David Ignatius on Waziristan and the British experience
Talking with a Pakistani intelligence officer here last week about the army's invasion of South Waziristan, a visitor noted that troops have been marching down these same rough roads, toward the same tribal strongholds, for more than 150 years -- never with much success.
"Yes," replied the Pakistani official, "it's all been done before." The difference, he explained, was that this time the army would follow its invasion with a process of political and economic development to begin what the mighty British Raj never could accomplish -- the gradual assimilation of Waziristan into the rest of the country.
The value of history is that it teaches us to be skeptical about present-day projects for transformation. So while I share the Pakistani army's hope that the tribal areas may finally be joined with what are quaintly called the "settled areas," this will be a very tough counterinsurgency campaign -- one that will test Pakistan's military skill and its political resolve.
The tribes of Waziristan have been resisting outsiders ever since the British first reached their borders in 1850. The initial battles established a pattern that has been repeated ever since: The Mehsuds and Wazirs, the fiercest of the tribes, would repel those encroaching on their territory; the British would launch punitive raids. The tribes would bloody the British in battle and refuse concessions, whereupon the colonial troops would retreat. The modern Pakistani experience has been very similar.
The British launched at least six punitive expeditions into Waziristan from 1850 to 1880. Their frustration was exemplified by an 1860 assault by more than 5,000 British Raj troops down the same roads the Pakistanis are following today. The Mehsuds refused to negotiate, even after the invaders destroyed the homes of the tribal leaders. Eventually the British gave up and marched back out.
The tribal maliks prized their independence as part of the code of honor known as Pashtunwali. For the British, this obstinacy made Waziristan, as one colonial officer wrote, "a land of insolence." But a 1921 British history of military operations there conceded: "The Wazirs and Mehsuds operating in their own country can be classed among the finest fighters in the world."
Richard Bruce, a local commissioner of the British Raj, wrote after a failed 1894 attempt to establish a garrison in Waziristan that the tribes' insistence on separation inevitably made their areas a haven for outlaws: "As long as there is a purdah or screen in their country, the mullahs and other evil-disposed factions will hatch all manner of intrigues and villainies behind it."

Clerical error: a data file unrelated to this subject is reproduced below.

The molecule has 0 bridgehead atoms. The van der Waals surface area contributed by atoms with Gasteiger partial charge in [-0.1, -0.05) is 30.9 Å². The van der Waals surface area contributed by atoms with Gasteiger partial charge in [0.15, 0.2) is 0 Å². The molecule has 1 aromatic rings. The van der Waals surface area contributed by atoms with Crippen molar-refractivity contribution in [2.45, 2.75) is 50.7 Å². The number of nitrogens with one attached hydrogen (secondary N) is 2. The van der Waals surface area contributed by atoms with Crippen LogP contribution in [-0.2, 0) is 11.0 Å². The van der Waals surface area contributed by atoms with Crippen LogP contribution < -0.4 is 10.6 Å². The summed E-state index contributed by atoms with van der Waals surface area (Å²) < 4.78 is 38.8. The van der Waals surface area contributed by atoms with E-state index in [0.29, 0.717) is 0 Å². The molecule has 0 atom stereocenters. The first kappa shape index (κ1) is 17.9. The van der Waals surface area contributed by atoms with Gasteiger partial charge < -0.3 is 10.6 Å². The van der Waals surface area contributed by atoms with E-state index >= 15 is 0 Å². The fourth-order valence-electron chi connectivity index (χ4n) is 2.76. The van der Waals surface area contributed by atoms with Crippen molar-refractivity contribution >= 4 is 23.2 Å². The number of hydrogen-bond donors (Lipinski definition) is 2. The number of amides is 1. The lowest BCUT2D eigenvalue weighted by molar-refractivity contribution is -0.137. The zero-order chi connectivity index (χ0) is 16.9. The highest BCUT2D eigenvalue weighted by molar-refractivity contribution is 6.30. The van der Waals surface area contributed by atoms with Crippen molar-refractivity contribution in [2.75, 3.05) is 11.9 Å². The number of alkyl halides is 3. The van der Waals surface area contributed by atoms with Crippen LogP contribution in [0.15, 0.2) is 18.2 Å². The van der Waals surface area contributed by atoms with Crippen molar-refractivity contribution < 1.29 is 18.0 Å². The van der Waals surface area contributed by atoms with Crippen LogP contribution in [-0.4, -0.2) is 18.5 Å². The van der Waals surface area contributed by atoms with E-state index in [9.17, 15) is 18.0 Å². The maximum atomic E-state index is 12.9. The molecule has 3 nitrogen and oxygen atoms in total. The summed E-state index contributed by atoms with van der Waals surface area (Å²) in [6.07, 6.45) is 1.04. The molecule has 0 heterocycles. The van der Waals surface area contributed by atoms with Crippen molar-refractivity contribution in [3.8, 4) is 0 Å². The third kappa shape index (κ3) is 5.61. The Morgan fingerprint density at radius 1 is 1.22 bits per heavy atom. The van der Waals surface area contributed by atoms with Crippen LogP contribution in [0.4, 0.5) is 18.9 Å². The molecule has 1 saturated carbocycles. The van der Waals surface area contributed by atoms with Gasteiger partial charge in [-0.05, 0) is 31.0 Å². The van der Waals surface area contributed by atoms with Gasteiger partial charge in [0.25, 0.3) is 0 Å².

There was a debate a century ago about how to handle the ferocious Waziristanis that is remarkably similar to the White House discussion now surrounding U.S. policy in Afghanistan. Essentially, the issue was whether to rely on the use of punitive military strikes ("counterterrorism," in modern parlance) or to adopt a broader policy of economic and social development to aid the population ("counterinsurgency").
The kinetic approach was known back then as the "close border" system. Lt. Col. Charles E. Bruce (son of the commissioner quoted above) explained in a 1938 monograph on Waziristan that this "policy of nonintervention tempered by punitive expeditions" had been a miserable failure: "Under that system, this belt of tribal territory . . . was left not only in a state of anarchy and chaos but continued to be a sanctuary for outlaws and raiding gangs."
A better approach, Bruce argued, was what he called "the Sandeman system," after Sir Robert Sandeman, the colonial administrator of Baluchistan, to the south. This stressed economic development and "the welfare of the tribes." He concluded: "It is a truism to say that the Frontier problem is far more an economic one than a military one. Yet, do we always act as if we remembered this?"
Bruce was making his pitch for the counterinsurgency approach in response to a 1936 uprising in North Waziristan by the Osama bin Laden of his day, a fiery mullah named Mirza Ali Khan, known as the Faqir of Ipi. The British chased him and his band of jihadists with as many as 40,000 troops. They even bombed his caves from the air, but they never succeeded. "We found the ashes of his fire still warm in a cave, but he had flown. Our informer, as usual, had informed both ways," lamented one British officer.
Students of history will note that the fearsome Faqir of Ipi eventually died of natural causes in 1960, by then a forgotten man.